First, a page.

Modification of hippocampal circuitry by adult neurogenesis

Juan Song, Kimberly M. Christian, Guo Li Ming, Hongjun Song

Research output: Contribution to journalArticlepeer-review

87 Scopus citations


The adult hippocampus is one of the primary neural structures involved in memory formation. In addition to synapse-specific modifications thought to encode information at the subcellular level, changes in the intrahippocampal neuro-populational activity and dynamics at the circuit-level may contribute substantively to the functional capacity of this region. Within the hippocampus, the dentate gyrus has the potential to make a preferential contribution to neural circuit modification owing to the continuous addition of new granule cell population. The integration of newborn neurons into pre-existing circuitry is hypothesized to deliver a unique processing capacity, as opposed to merely replacing dying granule cells. Recent studies have begun to assess the impact of hippocampal neurogenesis by examining the extent to which adult-born neurons participate in hippocampal networks, including when newborn neurons become engaged in ongoing network activity and how they modulate circuit dynamics via their unique intrinsic physiological properties. Understanding the contributions of adult neurogenesis to hippocampal function will provide new insight into the fundamental aspects of brain plasticity, which can be used to guide therapeutic interventions to replaceneural populations damaged by disease or injury.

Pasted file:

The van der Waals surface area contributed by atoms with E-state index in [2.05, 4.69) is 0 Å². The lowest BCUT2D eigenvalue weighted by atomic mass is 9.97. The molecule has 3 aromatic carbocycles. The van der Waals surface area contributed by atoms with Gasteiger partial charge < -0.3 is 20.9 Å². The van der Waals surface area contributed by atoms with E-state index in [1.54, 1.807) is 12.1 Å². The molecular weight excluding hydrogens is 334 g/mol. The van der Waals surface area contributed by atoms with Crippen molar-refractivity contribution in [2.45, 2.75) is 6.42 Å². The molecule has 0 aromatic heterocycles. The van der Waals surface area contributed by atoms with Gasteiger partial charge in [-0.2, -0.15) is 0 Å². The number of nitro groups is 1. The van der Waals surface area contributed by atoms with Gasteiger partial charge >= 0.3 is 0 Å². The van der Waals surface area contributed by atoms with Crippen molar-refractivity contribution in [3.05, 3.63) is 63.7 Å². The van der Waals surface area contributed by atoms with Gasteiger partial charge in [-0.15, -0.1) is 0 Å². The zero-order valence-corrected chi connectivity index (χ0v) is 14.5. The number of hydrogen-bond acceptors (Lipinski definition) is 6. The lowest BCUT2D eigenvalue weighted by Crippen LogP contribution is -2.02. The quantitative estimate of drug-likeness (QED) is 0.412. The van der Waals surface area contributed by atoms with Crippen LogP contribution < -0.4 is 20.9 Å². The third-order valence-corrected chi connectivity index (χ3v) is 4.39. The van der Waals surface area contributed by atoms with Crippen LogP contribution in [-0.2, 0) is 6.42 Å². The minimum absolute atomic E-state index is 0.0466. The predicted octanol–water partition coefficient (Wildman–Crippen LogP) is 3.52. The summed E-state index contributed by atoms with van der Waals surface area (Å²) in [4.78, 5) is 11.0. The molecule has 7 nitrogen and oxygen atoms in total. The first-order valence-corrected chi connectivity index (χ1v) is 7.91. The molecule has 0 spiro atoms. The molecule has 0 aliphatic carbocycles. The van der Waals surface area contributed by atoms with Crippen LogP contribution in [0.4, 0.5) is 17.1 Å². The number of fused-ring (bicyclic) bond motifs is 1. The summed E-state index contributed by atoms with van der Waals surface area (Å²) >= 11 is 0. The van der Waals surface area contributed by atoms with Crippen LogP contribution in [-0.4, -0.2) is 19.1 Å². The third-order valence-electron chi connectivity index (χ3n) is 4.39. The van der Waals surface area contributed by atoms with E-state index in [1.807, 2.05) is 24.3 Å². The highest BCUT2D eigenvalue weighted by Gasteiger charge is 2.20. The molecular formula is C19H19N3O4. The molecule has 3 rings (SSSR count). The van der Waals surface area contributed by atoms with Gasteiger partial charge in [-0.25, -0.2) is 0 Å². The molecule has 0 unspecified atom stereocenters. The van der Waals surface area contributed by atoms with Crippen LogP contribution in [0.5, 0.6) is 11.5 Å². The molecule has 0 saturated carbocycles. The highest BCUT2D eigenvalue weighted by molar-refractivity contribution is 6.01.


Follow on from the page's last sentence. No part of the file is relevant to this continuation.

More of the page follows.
Original languageEnglish (US)
Pages (from-to)1032-1043
Number of pages12
JournalDevelopmental Neurobiology
Issue number7
StatePublished - Jul 2012


  • Activity
  • Adult neurogenesis
  • Hippocampus
  • Neural stem cell

ASJC Scopus subject areas

  • Cellular and Molecular Neuroscience
  • Developmental Neuroscience


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